Dr. Britney Schmidt, a planetary scientist at the Georgia Tech School of Earth and Atmospheric Sciences, and her research team, consisting of graduates Heather Chilton and Jacob Buffo, and undergraduate Josh Hedgepeth, are fascinated by the potential to harbor life that Europa holds. Understanding Europa’s planetary processes is critical to answering its habitability questions though. By conducting important research at ice shelves in Antarctica, specifically at the areas where ocean and ice directly interact with one another, Dr. Schmidt and her team hope to develop a working analog to what’s happening at the same types of physical boundaries on Europa. Doing so would go a long way towards answering some of those questions.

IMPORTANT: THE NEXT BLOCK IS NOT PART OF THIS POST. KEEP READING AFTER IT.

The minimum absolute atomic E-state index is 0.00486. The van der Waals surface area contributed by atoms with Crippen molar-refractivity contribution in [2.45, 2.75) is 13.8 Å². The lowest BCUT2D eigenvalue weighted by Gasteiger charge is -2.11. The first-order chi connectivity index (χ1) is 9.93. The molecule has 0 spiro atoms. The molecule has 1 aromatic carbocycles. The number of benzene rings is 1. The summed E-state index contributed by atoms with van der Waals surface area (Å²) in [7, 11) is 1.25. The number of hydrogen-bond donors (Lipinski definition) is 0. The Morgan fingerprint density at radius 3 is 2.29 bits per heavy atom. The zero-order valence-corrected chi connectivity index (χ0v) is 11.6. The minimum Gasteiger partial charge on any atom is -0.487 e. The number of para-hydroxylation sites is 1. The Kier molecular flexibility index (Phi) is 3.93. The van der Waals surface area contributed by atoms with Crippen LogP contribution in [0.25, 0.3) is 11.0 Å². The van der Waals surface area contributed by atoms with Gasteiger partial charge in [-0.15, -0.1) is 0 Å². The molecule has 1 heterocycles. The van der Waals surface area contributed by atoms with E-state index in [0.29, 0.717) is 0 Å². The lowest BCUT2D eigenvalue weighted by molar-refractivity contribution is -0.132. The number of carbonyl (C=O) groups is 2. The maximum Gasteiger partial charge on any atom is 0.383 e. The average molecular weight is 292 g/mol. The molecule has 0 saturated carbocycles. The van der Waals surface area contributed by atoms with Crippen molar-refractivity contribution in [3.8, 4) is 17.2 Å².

At Antarctica’s McMurdo Ice Shelf, Dr. Schmidt and scientists from several other universities collaborate to gather data about the ice by sending robotic probes into the water below. As part of a project known as SIMPLE (Sub-Ice Marine and PLanetary-analog Ecosytems), funded by NASA’s Astrobiology Science and Technology for Exploring Planets program, multiple expeditions scheduled over several “seasons” offer extraordinary opportunities to deploy up to five different submersibles into these frigid, unexplored waters. These submersibles are used to collect samples, make observations about the water column, and seek to determine what processes govern the highly dynamic relationship between the surface of the ocean and the bottom layer of the ice shelf. One of these submersibles, the Icefin, was designed and built by Dr. Schmidt’s startup here at Georgia Tech, and is slated for new upgrades between now and the upcoming Antarctic field expeditions. These upgrades will allow the Icefin to operate in much wider areas than are currently possible to explore.